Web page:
After watching Petra: Lost City of Stone and reading Married to a Bedouin by Marguerite van Geldermalsen, Petra (“Rock”) was on my bucket list of places to see! Our trip to Egypt provided the perfect opportunity to extend our travels into Jordan and its Valley of Moses. After a quick flight from Cairo to Amman, our guide drove us to Petra where we checked into the Movenpick Resort hotel, located directly across from the visitor gates to Petra. After an early dinner we enjoyed a restful night before making our trek into Petra. We were excited to experience this ancient portal into the past.
We awoke to partly sunny skies and after a lovely breakfast with a waiter who had a quirky (dare I say annoying?) sense of humor we walked across the street and into the visitor entrance area. It was early January, the wind was blowing, and it was chilly. Our guide successfully gathered our small group of six friends and began to provide the overview of Petra and what we would experience. Eager to get moving so as to stay warm he continued his narrative as we began the walk down the Roman paved roadway into Petra. Along the way, we observed carved caves and steps as well as horses heading back to the center of Petra to find its owner or to pick up tourists.
As we continued to walk the path became narrower and Petra’s rose-red stone hillsides became steeper until our guide announced that we were entering the Wadi Al-Sīq (a steep, narrow gorge). It was as though we had stepped into the Indian Jones and the Last Crusade movie where Harrison Ford rides a horse through this famous stone carved pathway into the Lost City of Petra and the entrance of the Treasury stone structure. As we made our way through the passage, a carriage was completing its journey. I was immediately transported back in time.
As we completed our walk through the Al-Siq the Treasury building consumed our view. With exclamations of delight and wonder we proceeded to record this memorable moment of our arrival into the Lost City of Petra.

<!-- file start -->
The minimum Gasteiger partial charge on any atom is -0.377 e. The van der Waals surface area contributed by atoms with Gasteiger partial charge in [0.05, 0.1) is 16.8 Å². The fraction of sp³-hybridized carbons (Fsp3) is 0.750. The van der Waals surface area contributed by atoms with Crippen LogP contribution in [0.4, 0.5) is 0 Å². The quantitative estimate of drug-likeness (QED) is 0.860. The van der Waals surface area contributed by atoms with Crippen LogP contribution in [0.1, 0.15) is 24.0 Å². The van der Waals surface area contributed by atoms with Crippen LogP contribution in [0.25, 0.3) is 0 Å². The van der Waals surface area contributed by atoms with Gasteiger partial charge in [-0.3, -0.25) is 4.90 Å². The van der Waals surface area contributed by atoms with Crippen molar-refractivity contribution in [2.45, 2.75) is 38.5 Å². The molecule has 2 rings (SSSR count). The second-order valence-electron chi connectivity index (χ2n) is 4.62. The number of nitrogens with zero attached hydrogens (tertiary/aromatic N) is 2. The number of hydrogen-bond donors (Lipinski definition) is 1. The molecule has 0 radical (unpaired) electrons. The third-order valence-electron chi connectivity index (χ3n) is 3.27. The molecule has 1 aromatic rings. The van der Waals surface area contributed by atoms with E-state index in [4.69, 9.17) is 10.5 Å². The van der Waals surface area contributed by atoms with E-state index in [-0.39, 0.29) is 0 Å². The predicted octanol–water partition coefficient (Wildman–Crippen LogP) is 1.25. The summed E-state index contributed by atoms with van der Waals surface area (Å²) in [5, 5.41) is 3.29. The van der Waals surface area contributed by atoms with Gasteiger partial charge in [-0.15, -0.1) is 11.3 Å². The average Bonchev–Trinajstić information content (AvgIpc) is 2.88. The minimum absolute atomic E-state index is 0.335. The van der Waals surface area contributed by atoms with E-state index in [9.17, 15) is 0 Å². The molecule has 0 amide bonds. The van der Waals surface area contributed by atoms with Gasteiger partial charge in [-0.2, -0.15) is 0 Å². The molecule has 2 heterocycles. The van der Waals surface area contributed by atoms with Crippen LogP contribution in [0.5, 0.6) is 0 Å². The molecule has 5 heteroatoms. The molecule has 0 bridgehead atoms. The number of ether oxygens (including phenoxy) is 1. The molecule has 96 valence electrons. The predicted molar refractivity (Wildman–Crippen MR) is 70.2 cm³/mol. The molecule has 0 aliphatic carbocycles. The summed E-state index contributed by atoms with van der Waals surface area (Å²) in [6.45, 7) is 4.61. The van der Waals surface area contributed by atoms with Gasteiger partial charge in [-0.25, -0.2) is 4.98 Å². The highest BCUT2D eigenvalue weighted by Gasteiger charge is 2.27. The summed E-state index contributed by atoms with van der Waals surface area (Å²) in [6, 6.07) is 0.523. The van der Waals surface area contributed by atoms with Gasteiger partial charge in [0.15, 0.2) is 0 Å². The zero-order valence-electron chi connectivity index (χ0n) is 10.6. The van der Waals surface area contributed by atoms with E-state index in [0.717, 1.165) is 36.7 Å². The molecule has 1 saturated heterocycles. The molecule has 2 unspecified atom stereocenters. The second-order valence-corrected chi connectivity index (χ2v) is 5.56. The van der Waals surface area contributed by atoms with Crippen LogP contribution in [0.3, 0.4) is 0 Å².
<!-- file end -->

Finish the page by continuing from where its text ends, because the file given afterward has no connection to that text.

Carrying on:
Historians estimate that Petra, renowned for its rose-red stone temples and tombs, was founded 10,000 years ago. The city began to prosper in the 1st century BC when Petra became a trading city for spices, frankincense, and myrrh along the ancient spice route extending from China, Egypt, Greece, and India. As traders traveled throughout this part of the world, they would bring back architectural and cultural practices that soon began to make their way into the everyday life of the Nabataeans.
The capital of the Nabataean Empire, Petra is known for its extensive hydrological system, including dams, cisterns, rock-carved water channels (seen at right), and ceramic pipes. This system of managing water allowed this ancient civilization to prosper in an arid climate and reduced the destructive impact of flash floods. Unfortunately, as these structures erode the problem of flash flooding has returned and is a risk for tourists when they visit Petra in the winter months.
Petra was conquered by the Romans in 106AD but was allowed to remain independent while being taxed by the Romans who used Petra as a buffer against the desert tribes. Ultimately, Petra became a Roman province and was visited by Hadrian in 131AD. Many of the stone tomb structures were built during the time of Roman rule and reflect the classical architectural features.
An earthquake in 363AD destroyed half of the city but Petra retained its viability well into the Byzantine Period. However, the change in trade routes declined Petra’s commercial viability. Another earthquake in 551AD was more devastating and resulted in almost total ruin. The city was ultimately abandoned with the exception of local bedouin (as seen in the photo to the left) who inhabited the stone carved structures and caves as their homes.
Petra was revealed to the world in 1812 by the Swiss explorer Johann Ludwig Burckhardt who was determined to rediscover Petra. A synthesis of the site and excavations began in 1905. The excavated remains, including the Roman laid stone roads, indicate a thriving city. However, despite all that has been excavated in the past 100 years, only one-percent of the city has been investigated and with each new discovery the history of Petra is being edited.
On December 6, 1985, Petra was designated a World Heritage Site and it was chosen by the Smithsonian Magazine as one of the 28 places you should visit before you die as it serves a portal into the past. As I looked back towards the Treasury, as we concluded our walk towards the hotel, I caught a glimpse of what it must have been like to live in Petra centuries ago.
Hindsight, we should have stayed in Petra one more night and spent a minimum of two full days in the Lost City. There are well marked hikes that take you up into the red-stone hillsides, providing vast views of the Valley of Moses and close up encounters with the tombs. Due to the extensive area we only had time to explore the primary valley sites. If you make this trip I highly recommend wearing comfortable shoes or hiking boots, clothes that can get dusty, and backpacks with water and a snack. Also, you need to be in reasonable shape as you will be on your feet all day, with the exception of perhaps lunch.
Mary Beth I have a passion for creating and experiencing unforgettable moments and sharing those with others. I hope that this story has helped you experience one of those moments.